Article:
CAP(3)                                                     CAP(3)

          cap - capabilities for setting the user id of processes

          bind #ยค dir


          This device enables a trusted process to create a capability
          that another process may then use to change its user id.
          The intent is to allow server processes, for example telnetd
          (see ipserv(8)), to change their user id after having proved
          to a trusted process, such as factotum(4), that they are
          indeed executing on behalf of a user.  A trusted process is
          one running with the user id of the host owner (see
          /dev/hostowner in cons(3)).

          A capability is a null terminated string consisting of the
          concatenation of an old user name, an ``@'', a new user
          name, an ``@'', and a string of randomly generated charac-
          ters called the key.  The trusted process enables the kernel
          to authenticate capabilities passed to it by writing to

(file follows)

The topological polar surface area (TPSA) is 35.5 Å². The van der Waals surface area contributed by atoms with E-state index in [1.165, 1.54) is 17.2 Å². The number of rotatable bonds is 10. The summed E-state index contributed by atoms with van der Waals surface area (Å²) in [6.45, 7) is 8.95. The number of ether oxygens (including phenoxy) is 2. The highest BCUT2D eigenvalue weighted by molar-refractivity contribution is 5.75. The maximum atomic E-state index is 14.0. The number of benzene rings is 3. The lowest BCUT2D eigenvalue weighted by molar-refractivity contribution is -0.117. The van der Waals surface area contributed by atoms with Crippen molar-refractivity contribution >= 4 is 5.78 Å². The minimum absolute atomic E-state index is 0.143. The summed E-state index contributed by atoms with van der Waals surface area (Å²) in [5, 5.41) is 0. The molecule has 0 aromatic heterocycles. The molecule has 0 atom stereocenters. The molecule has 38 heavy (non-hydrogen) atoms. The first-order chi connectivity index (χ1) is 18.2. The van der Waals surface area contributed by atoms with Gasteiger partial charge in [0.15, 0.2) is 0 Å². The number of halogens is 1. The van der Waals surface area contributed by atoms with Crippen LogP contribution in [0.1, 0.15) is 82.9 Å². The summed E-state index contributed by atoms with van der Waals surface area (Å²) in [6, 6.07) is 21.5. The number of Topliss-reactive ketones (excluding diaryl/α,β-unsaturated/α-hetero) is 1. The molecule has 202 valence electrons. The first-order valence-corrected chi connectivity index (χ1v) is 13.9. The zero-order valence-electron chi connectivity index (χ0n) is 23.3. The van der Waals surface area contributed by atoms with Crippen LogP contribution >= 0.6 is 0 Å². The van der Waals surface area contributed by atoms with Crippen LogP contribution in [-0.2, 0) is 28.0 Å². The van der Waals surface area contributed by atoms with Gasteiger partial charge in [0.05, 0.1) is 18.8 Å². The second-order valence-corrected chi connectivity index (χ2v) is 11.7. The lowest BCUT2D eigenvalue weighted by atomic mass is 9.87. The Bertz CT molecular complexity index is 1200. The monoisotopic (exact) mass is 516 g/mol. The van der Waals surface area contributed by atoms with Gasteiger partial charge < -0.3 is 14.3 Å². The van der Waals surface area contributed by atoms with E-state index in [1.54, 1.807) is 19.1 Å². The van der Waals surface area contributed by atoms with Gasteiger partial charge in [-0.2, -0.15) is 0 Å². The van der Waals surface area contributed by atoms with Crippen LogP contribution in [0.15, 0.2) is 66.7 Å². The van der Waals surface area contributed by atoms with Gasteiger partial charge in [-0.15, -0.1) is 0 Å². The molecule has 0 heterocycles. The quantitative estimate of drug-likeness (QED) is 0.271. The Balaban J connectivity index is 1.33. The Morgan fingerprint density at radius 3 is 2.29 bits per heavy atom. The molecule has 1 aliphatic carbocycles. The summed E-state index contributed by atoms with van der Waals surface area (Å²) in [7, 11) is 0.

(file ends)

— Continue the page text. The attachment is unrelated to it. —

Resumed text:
caphash a secure hash of the capability.  The hash is 20
          bytes long and generated by the following call:

               hmac_sha1(old_at_new, strlen(old_at_new), key, strlen(key),
                    hash, nil);

          The kernel maintains a list of hashes, freeing them after
          the corresponding capability is used or after a minute has
          passed since the write to caphash.

          The trusted process may then pass the capability to any pro-
          cess running as the old user.  That process may then use the
          capability to change identity to the new user.  A process
          uses a capability by writing it to capuse. The kernel com-
          putes the same hash using the supplied capability and
          searches its list of hashes for a match.  If one is found,
          the kernel sets the process's user id to that in the capa-




     CAP(3)                                                     CAP(3)

          Errors generated by reading and writing caphash and capuse
          can be obtained using errstr(2). A read of caphash with a
          length of less than 20 or a write to capuse that doesn't
          contain two @ characters generates the error ``read or write
          too small''.  A write to capuse that has no matching hash
          generates the error ``invalid capability''.